The City of Philadelphia has officially renamed 33rd Street between Chestnut and Arch Streets as “Squash Way,” in recognition of the thirty-nine squash courts at the Arlen Specter US Squash Center, Drexel University’s Kline & Specter Squash Center, and Penn Squash Center—the highest density of squash courts in the world.
The new street sign was unveiled by Philadelphia City Councilmember Jamie Gauthier representing West Philadelphia’s 3rd district during a special ceremony Wednesday, November 30, at the Specter Center. Gauthier was joined by Drexel University President John Fry, Shanin Specter and Specter Center Executive Director Ned Edwards.
“It is truly my honor to officially unveil squash way,” Gauthier said. “As much as squash is about recreation and friendly competition, it is also an opportunity for youth in our area to earn scholarships, to find community, to know what it’s like to be on a team and use those skills to succeed in life. Providing our kids with safe and healthy outlets outside of the classroom is one of the best ways to combat what our city is going through right now with the gun violence epidemic that has claimed so many young people. So thank you to everyone at Drexel and the Specter Center for putting in the work and staying true to your commitment to West Philadelphia. I hope that Squash Way serves as a token of the city’s gratitude and encourages you to keep using squash as a tool to empower our community in the years to come.”
“When we talk about Squash Way, that is the way for the sport going forward,” Fry added. “That way is inclusivity, access and showing the gifts of this great game to as many people as possible and letting them take it wherever they want to. And that’s what this home for the sport is all about. There is no greater concentration and access to squash courts in the world other than 33rd Street.”
Edwards noted the love of squash that Arlen Specter, for whom Specter Center is named, along with Shanin’s and John Fry’s passion for squash as the authentic cornerstone on which the Center was built. Ned also thanked Shanin for the inspired idea of renaming 33rd Street and his unwavering support for the Specter Center and its mission.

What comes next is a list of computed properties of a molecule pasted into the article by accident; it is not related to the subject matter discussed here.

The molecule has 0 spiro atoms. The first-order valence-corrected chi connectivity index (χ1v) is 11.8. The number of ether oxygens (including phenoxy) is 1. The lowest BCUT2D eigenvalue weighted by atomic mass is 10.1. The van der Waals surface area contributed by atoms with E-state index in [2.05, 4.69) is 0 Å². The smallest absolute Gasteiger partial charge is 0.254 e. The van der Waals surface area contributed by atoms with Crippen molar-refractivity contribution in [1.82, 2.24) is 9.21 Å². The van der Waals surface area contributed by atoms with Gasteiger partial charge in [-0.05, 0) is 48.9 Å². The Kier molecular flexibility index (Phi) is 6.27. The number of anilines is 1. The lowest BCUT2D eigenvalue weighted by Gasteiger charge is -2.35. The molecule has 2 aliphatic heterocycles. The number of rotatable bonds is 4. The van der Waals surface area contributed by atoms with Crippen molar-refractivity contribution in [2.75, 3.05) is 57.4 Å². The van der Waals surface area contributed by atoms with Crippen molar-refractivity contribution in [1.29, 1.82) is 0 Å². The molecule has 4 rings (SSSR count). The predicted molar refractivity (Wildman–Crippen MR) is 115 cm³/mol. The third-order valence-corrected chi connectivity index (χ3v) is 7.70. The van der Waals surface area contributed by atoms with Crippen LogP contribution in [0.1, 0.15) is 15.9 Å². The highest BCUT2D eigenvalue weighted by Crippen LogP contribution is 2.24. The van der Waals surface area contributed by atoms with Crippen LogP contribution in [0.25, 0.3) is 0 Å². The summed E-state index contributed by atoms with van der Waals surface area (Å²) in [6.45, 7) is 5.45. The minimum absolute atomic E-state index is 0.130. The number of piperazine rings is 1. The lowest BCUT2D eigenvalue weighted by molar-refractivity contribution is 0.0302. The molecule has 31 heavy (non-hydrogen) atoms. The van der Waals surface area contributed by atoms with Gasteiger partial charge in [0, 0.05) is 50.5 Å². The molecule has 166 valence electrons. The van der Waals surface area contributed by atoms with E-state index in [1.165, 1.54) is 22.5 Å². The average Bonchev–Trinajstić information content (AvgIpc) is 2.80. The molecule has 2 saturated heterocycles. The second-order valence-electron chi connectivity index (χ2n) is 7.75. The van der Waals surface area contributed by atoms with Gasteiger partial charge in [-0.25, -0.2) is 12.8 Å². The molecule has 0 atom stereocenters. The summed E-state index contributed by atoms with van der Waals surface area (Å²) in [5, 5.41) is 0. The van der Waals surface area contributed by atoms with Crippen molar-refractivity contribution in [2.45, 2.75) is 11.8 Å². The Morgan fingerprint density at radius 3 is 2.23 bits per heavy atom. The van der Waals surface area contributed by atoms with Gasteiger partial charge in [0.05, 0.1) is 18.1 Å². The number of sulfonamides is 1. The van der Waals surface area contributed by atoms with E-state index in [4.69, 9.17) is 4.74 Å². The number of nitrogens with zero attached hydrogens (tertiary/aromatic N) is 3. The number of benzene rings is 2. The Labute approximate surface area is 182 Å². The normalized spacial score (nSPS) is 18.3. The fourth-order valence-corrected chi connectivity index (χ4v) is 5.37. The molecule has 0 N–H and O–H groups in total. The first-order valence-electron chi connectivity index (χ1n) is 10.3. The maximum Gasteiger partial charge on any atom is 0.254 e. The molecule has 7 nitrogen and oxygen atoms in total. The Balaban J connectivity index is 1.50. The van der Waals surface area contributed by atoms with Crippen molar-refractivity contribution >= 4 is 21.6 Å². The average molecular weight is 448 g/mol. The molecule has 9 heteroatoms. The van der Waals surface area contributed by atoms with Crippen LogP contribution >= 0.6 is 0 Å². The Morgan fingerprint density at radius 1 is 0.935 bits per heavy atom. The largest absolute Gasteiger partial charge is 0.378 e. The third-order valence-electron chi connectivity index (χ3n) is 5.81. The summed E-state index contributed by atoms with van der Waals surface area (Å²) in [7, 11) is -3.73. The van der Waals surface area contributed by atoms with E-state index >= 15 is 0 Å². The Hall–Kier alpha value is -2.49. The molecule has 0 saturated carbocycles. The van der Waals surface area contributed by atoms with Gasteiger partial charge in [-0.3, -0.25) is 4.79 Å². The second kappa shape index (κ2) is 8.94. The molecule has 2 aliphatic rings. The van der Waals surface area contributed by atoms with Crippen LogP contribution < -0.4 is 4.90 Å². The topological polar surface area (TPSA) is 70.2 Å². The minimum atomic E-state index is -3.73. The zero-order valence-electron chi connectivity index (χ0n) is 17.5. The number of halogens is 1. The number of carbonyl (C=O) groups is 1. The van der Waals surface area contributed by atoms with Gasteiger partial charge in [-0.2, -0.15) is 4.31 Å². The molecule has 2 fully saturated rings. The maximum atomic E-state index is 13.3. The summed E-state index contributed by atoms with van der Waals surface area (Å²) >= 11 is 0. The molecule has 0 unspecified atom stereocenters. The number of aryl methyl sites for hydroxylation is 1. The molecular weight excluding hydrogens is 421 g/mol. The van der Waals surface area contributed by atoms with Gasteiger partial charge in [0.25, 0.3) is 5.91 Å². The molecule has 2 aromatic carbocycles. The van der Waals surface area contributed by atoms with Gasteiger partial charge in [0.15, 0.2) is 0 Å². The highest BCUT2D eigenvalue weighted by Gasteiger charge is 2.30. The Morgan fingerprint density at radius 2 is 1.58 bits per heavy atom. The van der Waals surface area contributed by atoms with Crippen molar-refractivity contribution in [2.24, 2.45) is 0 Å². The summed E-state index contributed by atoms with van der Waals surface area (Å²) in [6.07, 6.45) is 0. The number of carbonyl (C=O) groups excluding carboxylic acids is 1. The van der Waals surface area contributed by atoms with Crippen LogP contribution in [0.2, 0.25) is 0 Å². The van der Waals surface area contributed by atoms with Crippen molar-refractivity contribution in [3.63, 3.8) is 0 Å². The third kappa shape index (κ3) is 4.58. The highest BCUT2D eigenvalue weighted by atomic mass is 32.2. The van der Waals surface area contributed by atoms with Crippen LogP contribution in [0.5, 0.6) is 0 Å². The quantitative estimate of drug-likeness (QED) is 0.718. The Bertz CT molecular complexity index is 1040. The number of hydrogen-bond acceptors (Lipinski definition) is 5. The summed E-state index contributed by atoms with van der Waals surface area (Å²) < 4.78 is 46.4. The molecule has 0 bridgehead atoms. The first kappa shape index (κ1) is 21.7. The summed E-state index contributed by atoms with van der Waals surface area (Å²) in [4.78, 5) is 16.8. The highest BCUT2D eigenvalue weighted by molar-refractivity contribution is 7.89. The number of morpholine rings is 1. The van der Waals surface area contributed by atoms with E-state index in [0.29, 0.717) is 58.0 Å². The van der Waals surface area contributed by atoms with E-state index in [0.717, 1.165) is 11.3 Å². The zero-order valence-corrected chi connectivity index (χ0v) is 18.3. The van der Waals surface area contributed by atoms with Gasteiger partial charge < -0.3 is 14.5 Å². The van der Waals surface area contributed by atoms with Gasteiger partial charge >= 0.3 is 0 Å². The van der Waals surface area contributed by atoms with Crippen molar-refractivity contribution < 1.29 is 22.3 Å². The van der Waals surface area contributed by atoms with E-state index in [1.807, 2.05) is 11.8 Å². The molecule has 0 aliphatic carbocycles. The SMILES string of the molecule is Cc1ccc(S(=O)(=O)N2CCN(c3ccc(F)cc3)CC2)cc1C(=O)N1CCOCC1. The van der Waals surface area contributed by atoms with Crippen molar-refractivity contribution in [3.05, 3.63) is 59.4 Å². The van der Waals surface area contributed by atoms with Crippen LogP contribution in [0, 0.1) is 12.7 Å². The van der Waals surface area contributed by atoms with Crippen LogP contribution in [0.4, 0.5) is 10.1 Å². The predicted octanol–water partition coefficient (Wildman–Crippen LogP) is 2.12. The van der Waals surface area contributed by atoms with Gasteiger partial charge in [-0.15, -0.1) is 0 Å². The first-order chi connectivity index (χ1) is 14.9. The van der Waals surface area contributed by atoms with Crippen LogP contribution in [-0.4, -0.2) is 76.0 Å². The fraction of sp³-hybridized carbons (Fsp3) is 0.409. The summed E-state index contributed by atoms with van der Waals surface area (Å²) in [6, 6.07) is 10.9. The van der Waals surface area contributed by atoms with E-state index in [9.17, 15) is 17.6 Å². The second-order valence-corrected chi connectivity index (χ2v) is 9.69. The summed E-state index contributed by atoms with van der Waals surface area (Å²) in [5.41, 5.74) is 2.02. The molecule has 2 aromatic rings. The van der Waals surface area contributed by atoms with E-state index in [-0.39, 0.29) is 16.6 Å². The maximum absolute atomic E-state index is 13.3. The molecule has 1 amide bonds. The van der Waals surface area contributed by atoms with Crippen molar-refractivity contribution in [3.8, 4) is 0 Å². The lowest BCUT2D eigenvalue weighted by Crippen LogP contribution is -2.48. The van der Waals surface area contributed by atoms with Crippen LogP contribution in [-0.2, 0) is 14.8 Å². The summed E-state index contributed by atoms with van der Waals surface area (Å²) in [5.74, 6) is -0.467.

“The new street sign at 33rd and Market Street is emblematic of what this stretch of University City has become, which is world’s home of squash with the most prolific series of squash courts and programs anywhere in the world,” Specter said. “To the Specter family, the Arlen Specter US Squash Center is a bargain. We want to popularize squash, we want to bring squash to communities across the city of Philadelphia. Jamie, thank you for your healthy skepticism, please maintain it and call us out. We want to be responsive to you because you represent the community of West Philadelphia as one of ten district city Councilmember representatives and it’s your job to get the most possible out of every single institution in your district to serve the people of this district. We have more to do. We have five schools from West Philadelphia starting programs here this week and we want to double that. I’d like to see more youth playing squash in Philadelphia than anywhere else in the country. That is one way to assure their safety, and responsibility. One thing you learned playing squash with me, Jamie, is that you have to learn to get along with somebody in that small space in a squash court here or anywhere else. It’s a great day for the Specter Center. It’s a great day for Philadelphia and we intend to keep up the good work.”